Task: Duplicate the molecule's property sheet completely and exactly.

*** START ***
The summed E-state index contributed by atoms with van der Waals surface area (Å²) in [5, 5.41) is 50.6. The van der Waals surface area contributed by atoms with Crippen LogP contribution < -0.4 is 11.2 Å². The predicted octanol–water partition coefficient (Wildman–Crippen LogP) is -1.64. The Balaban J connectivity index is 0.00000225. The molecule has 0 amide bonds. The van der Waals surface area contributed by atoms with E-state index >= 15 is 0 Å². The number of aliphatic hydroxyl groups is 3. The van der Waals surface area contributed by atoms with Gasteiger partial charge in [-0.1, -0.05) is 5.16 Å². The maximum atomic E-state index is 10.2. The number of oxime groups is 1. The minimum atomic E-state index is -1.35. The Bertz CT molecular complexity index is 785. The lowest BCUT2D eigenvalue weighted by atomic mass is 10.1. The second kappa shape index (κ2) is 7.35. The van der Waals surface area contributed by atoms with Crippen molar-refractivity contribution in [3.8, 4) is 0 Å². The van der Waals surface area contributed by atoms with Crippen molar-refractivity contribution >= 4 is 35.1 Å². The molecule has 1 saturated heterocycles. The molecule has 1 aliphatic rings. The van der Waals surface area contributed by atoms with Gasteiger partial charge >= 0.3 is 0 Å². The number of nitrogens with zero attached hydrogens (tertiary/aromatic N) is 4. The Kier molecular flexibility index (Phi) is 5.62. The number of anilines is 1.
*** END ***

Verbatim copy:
The summed E-state index contributed by atoms with van der Waals surface area (Å²) in [5, 5.41) is 50.6. The van der Waals surface area contributed by atoms with Crippen LogP contribution < -0.4 is 11.2 Å². The predicted octanol–water partition coefficient (Wildman–Crippen LogP) is -1.64. The Balaban J connectivity index is 0.00000225. The molecule has 0 amide bonds. The van der Waals surface area contributed by atoms with E-state index >= 15 is 0 Å². The number of aliphatic hydroxyl groups is 3. The van der Waals surface area contributed by atoms with Gasteiger partial charge in [-0.1, -0.05) is 5.16 Å². The maximum atomic E-state index is 10.2. The number of oxime groups is 1. The minimum atomic E-state index is -1.35. The Bertz CT molecular complexity index is 785. The lowest BCUT2D eigenvalue weighted by atomic mass is 10.1. The second kappa shape index (κ2) is 7.35. The van der Waals surface area contributed by atoms with Crippen molar-refractivity contribution in [3.8, 4) is 0 Å². The van der Waals surface area contributed by atoms with Crippen molar-refractivity contribution >= 4 is 35.1 Å². The molecule has 1 saturated heterocycles. The molecule has 1 aliphatic rings. The van der Waals surface area contributed by atoms with Gasteiger partial charge >= 0.3 is 0 Å². The number of nitrogens with zero attached hydrogens (tertiary/aromatic N) is 4. The Kier molecular flexibility index (Phi) is 5.62. The number of anilines is 1.